How We Define "Rich" Depends on How Much Money We Make
No matter who you are, chances are you don't see yourself as rich. That's because the more money you make, the more money you think you need to become truly well-off.
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No matter who you are, chances are you don't see yourself as rich. That's because the more money you make, the more money you think you need to become truly well-off. In a recent survey of 1,000 Americans, nearly three-fourths said they were unlikely to become rich. "Living in the city rather than the country was associated with increasing expectations about becoming rich. Among city-dwellers, 28 percent thought there was at least a small chance they might one day become rich, while 18 percent of people who lived in the suburbs felt this way, and only 5 percent of those who live in rural areas."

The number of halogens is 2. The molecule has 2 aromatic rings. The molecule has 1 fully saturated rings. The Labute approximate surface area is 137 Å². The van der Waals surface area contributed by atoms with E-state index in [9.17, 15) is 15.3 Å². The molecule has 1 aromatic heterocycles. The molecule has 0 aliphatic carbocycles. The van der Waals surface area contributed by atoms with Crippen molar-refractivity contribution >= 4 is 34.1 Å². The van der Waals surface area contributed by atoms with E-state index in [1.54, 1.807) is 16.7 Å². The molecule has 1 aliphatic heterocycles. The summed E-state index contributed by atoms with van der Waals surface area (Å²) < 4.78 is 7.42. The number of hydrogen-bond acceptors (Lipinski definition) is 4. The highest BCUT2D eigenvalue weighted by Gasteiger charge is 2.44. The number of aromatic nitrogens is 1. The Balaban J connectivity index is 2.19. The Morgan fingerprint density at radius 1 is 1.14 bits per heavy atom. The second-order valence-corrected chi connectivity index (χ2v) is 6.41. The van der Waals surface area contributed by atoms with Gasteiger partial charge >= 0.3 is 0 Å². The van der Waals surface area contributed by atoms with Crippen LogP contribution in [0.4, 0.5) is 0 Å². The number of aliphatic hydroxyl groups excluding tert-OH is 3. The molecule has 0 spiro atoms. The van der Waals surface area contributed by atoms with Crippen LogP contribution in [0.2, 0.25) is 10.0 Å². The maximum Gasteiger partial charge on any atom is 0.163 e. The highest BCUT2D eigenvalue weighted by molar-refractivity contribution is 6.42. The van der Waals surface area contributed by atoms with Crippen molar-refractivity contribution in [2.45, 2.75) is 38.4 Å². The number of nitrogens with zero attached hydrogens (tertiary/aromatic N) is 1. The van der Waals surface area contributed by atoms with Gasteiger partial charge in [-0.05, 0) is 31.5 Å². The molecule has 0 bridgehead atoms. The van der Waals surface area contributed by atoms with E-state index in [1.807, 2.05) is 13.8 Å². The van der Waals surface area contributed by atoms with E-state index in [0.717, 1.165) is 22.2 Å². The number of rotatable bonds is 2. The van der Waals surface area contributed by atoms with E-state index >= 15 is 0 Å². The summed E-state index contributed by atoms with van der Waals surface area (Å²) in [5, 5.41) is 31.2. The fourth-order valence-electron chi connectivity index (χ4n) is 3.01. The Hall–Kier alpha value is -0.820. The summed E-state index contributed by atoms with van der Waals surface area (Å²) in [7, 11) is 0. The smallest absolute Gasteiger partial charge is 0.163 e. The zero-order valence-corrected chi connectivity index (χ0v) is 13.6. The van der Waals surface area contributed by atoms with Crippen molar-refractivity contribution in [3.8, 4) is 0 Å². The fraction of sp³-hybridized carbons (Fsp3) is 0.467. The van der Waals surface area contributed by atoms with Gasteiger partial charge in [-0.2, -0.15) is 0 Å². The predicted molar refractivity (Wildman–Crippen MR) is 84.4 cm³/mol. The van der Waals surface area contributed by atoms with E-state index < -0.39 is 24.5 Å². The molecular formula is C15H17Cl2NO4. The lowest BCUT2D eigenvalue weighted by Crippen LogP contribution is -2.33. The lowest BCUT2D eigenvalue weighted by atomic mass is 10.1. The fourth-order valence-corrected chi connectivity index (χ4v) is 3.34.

What's the Big Idea?
Survey respondents with an annual income under $25,000 considered $293,000 the mark beyond which one achieves true wealth. For those earning between $30,000 and $60,000, the magic number was closer to $394,000. For the top 15 percent of incomes ($120,000 and up), the average number was $501,000. Our tendency not to consider ourselves rich has become an important political tool. When politicians are vague about their tax policies, promising simply to increases taxes on the rich, most people assume the politician couldn't possibly be talking about them, and so support the effort...until their own tax burden rises.
Read more at the New York Times
Photo credit: Robert Crum/Shutterstock
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Is it "perverseness," the "death drive," or something else?
- Bezmenov described this process as "a great brainwashing" which has four basic stages.
- The first stage is called "demoralization" which takes from 15 to 20 years to achieve.
- It's an all-hands-on-deck moment in the arc of civilization.
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